Illinois senator wants pet owner consent for veterinary charges of more than $250

Illinois senator wants pet owner consent for veterinary charges of more than $250

Bill calls for disciplinary action against veterinarians who don't obtain 'express prior authorization.'
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May 01, 2012
By dvm360.com staff

SPRINGFIELD, ILL. — Veterinarians in Illinois may have to gain owner consent if costs climb above $250.

Senate Bill 3590, introduced Feb. 10 by Sen. Larry K. Bomke (R-Springfield), calls for disciplinary action against veterinarians under the state's Veterinary Medicine and Surgery Practice Act if they charge more than $250 for services without "express prior authorization" from the animal's owner.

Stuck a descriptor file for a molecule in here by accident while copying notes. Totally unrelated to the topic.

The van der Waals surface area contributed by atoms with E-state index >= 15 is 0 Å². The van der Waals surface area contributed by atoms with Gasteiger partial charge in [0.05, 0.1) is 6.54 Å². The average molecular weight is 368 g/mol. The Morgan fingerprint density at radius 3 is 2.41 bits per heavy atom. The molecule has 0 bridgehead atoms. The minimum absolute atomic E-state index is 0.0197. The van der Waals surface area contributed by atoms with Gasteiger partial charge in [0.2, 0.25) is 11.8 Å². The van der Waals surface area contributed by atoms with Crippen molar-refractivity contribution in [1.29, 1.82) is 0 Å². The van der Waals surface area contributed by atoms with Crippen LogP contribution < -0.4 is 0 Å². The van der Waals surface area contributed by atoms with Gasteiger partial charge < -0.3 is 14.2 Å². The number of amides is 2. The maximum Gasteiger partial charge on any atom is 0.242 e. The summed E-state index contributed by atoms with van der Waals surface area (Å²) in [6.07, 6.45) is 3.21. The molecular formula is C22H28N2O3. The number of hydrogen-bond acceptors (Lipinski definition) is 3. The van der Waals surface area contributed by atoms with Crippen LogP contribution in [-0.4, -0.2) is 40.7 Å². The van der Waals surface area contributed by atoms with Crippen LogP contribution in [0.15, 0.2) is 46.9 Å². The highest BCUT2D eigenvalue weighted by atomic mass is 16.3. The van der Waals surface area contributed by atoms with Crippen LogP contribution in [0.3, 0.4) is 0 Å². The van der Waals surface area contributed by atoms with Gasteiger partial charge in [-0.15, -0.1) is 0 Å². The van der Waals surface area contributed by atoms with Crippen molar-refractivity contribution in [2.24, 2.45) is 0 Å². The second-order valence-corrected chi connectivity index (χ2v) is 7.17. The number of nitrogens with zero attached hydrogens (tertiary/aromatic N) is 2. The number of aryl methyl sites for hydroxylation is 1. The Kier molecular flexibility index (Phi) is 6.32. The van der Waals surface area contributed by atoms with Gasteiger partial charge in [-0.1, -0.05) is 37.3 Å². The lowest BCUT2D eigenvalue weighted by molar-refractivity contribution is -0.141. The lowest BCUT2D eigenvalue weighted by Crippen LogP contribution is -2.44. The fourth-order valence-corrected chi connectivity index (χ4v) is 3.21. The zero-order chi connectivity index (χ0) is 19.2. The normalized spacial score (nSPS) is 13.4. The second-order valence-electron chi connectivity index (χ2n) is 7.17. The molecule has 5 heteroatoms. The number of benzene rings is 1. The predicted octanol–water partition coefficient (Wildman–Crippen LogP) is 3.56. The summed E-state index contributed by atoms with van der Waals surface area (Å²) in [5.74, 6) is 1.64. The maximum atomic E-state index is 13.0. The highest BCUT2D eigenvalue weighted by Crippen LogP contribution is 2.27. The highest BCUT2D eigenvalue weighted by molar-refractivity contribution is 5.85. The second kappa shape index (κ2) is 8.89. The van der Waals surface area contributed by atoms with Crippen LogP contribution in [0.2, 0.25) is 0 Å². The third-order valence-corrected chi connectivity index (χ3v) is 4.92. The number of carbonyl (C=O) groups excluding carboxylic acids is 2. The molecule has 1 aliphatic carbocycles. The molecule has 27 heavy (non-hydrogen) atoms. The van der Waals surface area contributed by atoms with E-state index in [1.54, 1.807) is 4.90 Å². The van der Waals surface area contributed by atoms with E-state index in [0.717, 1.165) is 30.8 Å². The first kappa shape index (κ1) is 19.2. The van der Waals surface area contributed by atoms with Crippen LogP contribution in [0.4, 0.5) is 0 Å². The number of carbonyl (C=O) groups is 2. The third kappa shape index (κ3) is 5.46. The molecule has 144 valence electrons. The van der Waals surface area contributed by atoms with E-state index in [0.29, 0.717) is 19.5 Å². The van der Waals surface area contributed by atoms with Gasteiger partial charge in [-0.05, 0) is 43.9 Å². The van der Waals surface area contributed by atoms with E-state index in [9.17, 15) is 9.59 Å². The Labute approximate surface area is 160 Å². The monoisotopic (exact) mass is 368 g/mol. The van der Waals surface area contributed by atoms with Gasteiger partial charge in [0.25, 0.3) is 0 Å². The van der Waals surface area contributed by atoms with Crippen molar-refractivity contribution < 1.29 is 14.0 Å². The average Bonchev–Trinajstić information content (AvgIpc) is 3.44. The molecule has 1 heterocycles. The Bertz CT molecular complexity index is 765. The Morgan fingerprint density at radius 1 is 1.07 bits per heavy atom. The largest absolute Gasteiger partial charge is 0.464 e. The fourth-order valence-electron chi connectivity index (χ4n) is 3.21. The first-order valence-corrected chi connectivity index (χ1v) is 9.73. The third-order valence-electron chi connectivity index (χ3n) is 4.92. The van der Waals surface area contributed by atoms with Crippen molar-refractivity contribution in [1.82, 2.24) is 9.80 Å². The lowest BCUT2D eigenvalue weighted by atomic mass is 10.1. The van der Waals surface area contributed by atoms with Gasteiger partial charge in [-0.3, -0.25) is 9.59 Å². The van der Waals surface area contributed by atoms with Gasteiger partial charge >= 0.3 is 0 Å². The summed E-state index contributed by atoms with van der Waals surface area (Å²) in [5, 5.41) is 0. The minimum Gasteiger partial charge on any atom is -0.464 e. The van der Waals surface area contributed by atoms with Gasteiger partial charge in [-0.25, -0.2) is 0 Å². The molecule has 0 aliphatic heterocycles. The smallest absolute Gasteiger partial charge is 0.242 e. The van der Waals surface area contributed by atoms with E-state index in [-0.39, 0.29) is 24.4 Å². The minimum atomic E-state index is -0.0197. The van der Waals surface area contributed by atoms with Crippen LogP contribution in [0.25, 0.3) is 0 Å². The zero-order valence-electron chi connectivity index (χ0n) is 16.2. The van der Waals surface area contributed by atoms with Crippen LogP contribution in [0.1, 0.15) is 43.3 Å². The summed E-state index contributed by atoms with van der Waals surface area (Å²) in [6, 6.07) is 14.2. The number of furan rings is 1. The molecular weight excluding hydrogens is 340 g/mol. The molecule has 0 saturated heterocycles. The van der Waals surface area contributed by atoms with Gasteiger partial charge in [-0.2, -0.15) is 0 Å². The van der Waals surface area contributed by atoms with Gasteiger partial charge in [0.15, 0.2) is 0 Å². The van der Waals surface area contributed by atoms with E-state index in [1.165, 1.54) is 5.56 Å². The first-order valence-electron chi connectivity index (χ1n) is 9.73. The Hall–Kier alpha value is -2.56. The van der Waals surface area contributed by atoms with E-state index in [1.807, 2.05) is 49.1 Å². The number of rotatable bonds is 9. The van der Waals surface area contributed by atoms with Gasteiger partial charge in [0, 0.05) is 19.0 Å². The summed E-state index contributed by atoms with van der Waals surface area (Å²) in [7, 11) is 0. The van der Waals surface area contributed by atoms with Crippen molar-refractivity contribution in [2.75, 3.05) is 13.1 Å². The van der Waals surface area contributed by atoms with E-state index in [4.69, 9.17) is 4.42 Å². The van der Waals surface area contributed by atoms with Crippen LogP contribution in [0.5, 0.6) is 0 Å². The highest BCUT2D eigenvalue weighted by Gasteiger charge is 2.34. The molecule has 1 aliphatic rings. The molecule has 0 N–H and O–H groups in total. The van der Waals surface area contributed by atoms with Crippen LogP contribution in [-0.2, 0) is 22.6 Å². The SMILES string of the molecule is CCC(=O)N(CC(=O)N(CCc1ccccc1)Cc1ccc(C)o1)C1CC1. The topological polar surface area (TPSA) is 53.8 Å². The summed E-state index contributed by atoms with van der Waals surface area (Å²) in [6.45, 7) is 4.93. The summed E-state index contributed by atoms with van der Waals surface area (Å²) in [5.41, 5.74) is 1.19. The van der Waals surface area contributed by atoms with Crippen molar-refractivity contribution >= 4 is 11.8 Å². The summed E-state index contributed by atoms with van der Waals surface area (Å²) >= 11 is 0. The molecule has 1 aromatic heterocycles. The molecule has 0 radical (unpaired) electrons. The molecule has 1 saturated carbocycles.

In Illinois, disciplinary actions for violating the practice act include refusal by the state veterinary board to issue or renew a veterinary medical license. The board may also revoke or suspend a veterinarian's license, place him or her on probation, reprimand the veterinarian, or levy fines of up to $1,000 for each offense.

A spokesperson for Bomke's office says he introduced the bill in response to a complaint from a constituent, who was surprised by a bill of more than $600 from her veterinarian. The constituent contends that she was dismayed to find out that her dog underwent surgery without her notification after a routine visit. When she picked up the dog, she had to settle up for an unexpectedly large bill.

The proposed legislation has been referred to the Illinois Senate's Assignments Committee.